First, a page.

The Measurement of Motivation with Science Student

Sarwat Mubeen, Norman Reid

APA 6th edition
Mubeen, S., & Reid, N. (2014). The Measurement of Motivation with Science Student. European Journal of Educational Research, 3(3), 129-144. doi:10.12973/eu-jer.3.3.129

Mubeen S., and Reid N. 2014 'The Measurement of Motivation with Science Student', European Journal of Educational Research , vol. 3, no. 3, pp. 129-144. Available from:

Chicago 16th edition
Mubeen, Sarwat and Reid, Norman . "The Measurement of Motivation with Science Student". (2014)European Journal of Educational Research 3, no. 3(2014): 129-144. doi:10.12973/eu-jer.3.3.129


Ways of assessing motivation are considered and the typical use of questionnaire approaches is criticized heavily. These can measure what a person perceives but the perceptions may or may not correspond to reality. Indeed, the entire mathematical basis of data handling with questionnaires is questioned. A typical questionnaire is then used with a large sample of 600 1st and 2nd year science intermediate students, drawn from the province of the Punjab in Pakistan and the data obtained examined statistically. Correlations between the responses patterns in all 30 Likert-type questions were examined using Kendall’s tau-b while Principal Components Analysis, using varimax rotation, looked at the questionnaire overall as well as sub-groups of questions. Correlation values were found to be very low, suggesting no factor structure and, indeed, the factor analysis showed that there is no factor structure with the questionnaire used with this large population. Chi-Square, as a ‘contingency test’, was applied to compare the distributions of responses, gender separated. Gender differences were found only in a minority of questions. It is argued that motivation is highly multi-variate and that no simple factor structure is to be expected. It is also argued that, with ordinal data, following no prescribed pattern of distribution, only non-parametric statistics are appropriate. The traditional approaches are statistically incorrect and, as a result, will often miss key insights.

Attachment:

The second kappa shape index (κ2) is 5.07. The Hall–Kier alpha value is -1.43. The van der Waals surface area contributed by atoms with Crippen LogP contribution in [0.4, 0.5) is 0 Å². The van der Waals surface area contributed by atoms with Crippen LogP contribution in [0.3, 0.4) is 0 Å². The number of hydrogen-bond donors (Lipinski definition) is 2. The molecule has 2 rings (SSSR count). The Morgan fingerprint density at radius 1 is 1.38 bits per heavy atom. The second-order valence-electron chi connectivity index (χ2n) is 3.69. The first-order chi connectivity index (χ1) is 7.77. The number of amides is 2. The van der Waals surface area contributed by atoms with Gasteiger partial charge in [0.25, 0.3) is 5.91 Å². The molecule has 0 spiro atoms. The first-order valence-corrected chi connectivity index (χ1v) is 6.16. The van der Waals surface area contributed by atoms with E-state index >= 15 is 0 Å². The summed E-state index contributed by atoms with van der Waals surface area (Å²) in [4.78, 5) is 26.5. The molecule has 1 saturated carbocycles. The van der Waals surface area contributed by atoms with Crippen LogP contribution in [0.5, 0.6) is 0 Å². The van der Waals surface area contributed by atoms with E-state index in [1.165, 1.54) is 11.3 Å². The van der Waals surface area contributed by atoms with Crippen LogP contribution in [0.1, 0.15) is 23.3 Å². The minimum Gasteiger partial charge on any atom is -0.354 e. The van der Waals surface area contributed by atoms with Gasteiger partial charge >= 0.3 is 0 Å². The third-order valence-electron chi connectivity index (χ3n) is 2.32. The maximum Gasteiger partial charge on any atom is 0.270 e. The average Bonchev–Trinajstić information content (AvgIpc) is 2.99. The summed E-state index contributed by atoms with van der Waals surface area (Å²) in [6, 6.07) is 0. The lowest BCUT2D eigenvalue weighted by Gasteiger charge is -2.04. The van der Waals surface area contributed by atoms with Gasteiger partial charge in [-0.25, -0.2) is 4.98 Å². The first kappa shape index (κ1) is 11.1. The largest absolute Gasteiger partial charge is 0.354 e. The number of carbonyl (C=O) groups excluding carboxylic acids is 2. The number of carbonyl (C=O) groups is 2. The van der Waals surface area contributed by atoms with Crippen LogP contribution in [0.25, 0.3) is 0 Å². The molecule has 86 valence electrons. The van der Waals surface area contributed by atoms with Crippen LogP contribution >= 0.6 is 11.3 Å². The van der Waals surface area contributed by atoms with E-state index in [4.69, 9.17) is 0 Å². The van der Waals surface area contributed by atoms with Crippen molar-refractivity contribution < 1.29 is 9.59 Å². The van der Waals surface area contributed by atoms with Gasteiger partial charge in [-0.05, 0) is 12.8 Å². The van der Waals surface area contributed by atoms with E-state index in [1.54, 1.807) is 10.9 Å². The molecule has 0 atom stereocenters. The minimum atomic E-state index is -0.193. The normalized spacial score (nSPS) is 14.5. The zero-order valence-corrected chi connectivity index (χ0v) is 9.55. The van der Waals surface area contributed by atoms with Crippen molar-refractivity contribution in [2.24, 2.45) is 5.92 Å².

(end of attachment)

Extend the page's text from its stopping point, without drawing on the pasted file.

Keywords: Motivation, construct validity, gender